The Sunday Paper publisher Patrick Best announced his plans on Friday, citing the troubles of Creative Loafing -- which owns papers in Atlanta, Charlotte and Tampa -- as a major reason. "While we planned to go to both of these markets in the next few years, the troubles of the parent company of the major newsweeklies in both cities have convinced us to accelerate our plans," he says. Best, who was Creative Loafing (Atlanta)'s advertising director before launching The Sunday Paper, recently offered CL CEO Ben Eason $1 million for the Loaf's Atlanta publication. Best's expansion plans are being helped by funding from Brian Conley, the former owner of Knoxville, Tenn., AAN member Metro Pulse and current shareholder of Sunday Paper Publishing. Meanwhile, Atlanta Magazine's Steve Fennessy reports that Eason's main creditor filed a motion (PDF) on Friday claiming CL has not been forthcoming in explaining budgets and cash flow forecasts. The CL bankruptcy protection case is scheduled to go before a judge on Wednesday.

Continue ReadingAtlanta Weekly Looks to Expand to Charlotte and Tampa by May 2009

As Editor in Chief of L.A. Weekly, Laurie Ochoa tries to find innovative approaches to special issues, so that "you don't feel like you're reading the same copy over and over again." Viewing the "Best of L.A." through a theme of the seven deadly sins won Ochoa and her staff a first-place AtlWeekly Award for Special Section. This is the 38th and final in a "How I Got That Story" series highlighting the AltWeekly Awards' first-place winners.

Continue ReadingLaurie Ochoa: Building Reader Loyalty Through Special Issues

Gambit Weekly's annual "Best of New Orleans" issue was printed but never distributed, thanks to Hurricane Katrina. Gambit printed an abbreviated list of winners in October, but the paper received many requests for the full issue. The Gambit staff decided to sell the issue for $10 per copy, with proceeds benefiting The Foundation for Entertainment Development and Education, Inc., a nonprofit organization that funds projects and programs that acknowledge the importance of the performing arts to the New Orleans area. In a press release, publisher Margo DuBos said, "We hope that interested AAN members will run an ad promoting the sales of the issue on a space-available basis." The ad can be viewed here; for a different size or file format, contact Rebecca Thiel at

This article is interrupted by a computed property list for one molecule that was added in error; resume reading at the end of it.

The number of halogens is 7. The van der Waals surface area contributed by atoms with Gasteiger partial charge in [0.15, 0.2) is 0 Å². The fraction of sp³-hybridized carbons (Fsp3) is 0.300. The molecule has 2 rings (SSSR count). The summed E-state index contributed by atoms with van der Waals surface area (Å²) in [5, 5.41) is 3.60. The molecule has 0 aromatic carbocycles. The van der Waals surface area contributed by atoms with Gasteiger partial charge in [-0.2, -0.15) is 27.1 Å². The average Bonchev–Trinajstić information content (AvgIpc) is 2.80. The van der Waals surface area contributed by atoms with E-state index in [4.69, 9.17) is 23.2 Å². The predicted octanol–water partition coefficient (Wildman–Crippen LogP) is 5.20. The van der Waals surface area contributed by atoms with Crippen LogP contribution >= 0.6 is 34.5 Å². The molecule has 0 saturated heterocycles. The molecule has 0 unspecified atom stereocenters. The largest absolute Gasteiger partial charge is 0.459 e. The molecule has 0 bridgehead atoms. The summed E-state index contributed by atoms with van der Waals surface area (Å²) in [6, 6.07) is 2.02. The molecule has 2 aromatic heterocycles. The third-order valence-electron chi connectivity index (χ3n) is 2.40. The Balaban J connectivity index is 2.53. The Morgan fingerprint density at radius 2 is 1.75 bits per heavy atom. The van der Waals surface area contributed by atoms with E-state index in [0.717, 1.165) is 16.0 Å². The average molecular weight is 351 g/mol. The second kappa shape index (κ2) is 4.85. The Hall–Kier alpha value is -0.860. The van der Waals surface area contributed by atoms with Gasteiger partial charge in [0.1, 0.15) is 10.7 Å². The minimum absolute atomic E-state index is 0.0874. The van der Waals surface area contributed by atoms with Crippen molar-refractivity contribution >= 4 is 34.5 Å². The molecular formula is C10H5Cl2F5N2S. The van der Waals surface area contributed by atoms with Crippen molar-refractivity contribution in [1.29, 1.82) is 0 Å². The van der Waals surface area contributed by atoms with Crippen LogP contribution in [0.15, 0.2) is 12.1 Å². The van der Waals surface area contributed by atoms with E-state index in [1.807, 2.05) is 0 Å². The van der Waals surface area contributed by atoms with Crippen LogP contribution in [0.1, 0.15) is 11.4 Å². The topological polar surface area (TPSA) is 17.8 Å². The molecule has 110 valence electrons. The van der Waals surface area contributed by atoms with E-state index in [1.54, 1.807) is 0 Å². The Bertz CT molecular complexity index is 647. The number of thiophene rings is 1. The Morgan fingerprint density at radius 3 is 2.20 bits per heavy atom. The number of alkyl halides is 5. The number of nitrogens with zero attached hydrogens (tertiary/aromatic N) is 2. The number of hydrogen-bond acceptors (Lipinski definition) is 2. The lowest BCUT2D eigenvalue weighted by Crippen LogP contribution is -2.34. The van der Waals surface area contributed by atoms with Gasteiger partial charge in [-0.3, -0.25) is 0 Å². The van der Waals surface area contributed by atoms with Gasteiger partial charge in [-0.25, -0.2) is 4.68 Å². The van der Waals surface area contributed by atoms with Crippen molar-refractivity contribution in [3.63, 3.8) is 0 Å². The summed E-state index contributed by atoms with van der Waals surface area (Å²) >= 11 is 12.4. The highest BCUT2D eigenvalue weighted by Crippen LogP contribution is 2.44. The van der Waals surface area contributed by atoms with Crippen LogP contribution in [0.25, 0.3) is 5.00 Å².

Continue ReadingGambit Weekly Asks AAN Members to Run Ads for ‘Best Of’ Issue

This year the Austin Chronicle gift guide features an item close to our hearts: Best AltWeekly Writing and Design 2005. Reviewer Nora Ankrum writes, "This is the gift for the writer or journalist on your shopping list, to be kept on the reference shelf next to the OED and the Chicago Manual and the most recent Best American Magazine Writing, but you won't find it at a bookstore, so order it online, soon." And no, the Austin Chronicle does not have a winning entry included in the book, although it has received AltWeekly Award recognition in earlier years.

Continue ReadingChronicle Gift Guide Recommends AAN’s AltWeekly Contest Book

The first Best of Eugene Awards show was held last Saturday, says Director of Sales and Marketing Bill Shreve. Local celebrities presented glass plaques to the winners, and musical entertainment was provided. The money raised was donated to Food for Lane County, which won the Favorite Nonprofit award.

Continue ReadingEugene Weekly Awards Raise $6000 for Charity

You may have heard by now that Hurricane Katrina hit the Gulf Coast on the same day that Gambit Weekly's "Best of New Orleans" issue was scheduled to be delivered. But you probably didn't know that Houston Press' "Best of Houston" was due to go to press this week, but was forced to close early in advance of Hurricane Rita. Mere coincidence? Not according to the members of the editorial committee, who see in these two natural disasters nothing less than God's wrath against special issues and the publishers who demand them.

Continue ReadingThe “Best Of” Curse?

This year AAN put out no ordinary awards book. Among the honored first-place entries is a Pulitzer Prize-winning story by Willamette Week's Nigel Jaquiss. "Best AltWeekly Writing and Design 2005" offers a wide selection of riveting reading, produced by some seasoned writers and others just beginning to make their mark. The bookstore-quality volume is designed to reach a wider audience than ever.

Continue ReadingAltWeekly Awards Book Released

Patrick Best, a former ad salesman at Creative Loafing Atlanta, will launch The Sunday Paper next month, the Atlanta Journal-Constitution reports. He hopes to reach affluent 25- to 44-year-olds tired of what he perceives as some alternative weeklies' left-leaning and pessimistic slant. "Being an American and living in the United States is a good thing," he says. "We will not be constantly, ad nauseam, critiquing it to the point people don't feel good about it." Fifty-thousand copies of the paper will be distributed each Saturday in the city's high-rent ZIP codes and northern suburbs.

Continue ReadingNewsweekly for Upscale Young Adults to Launch in Atlanta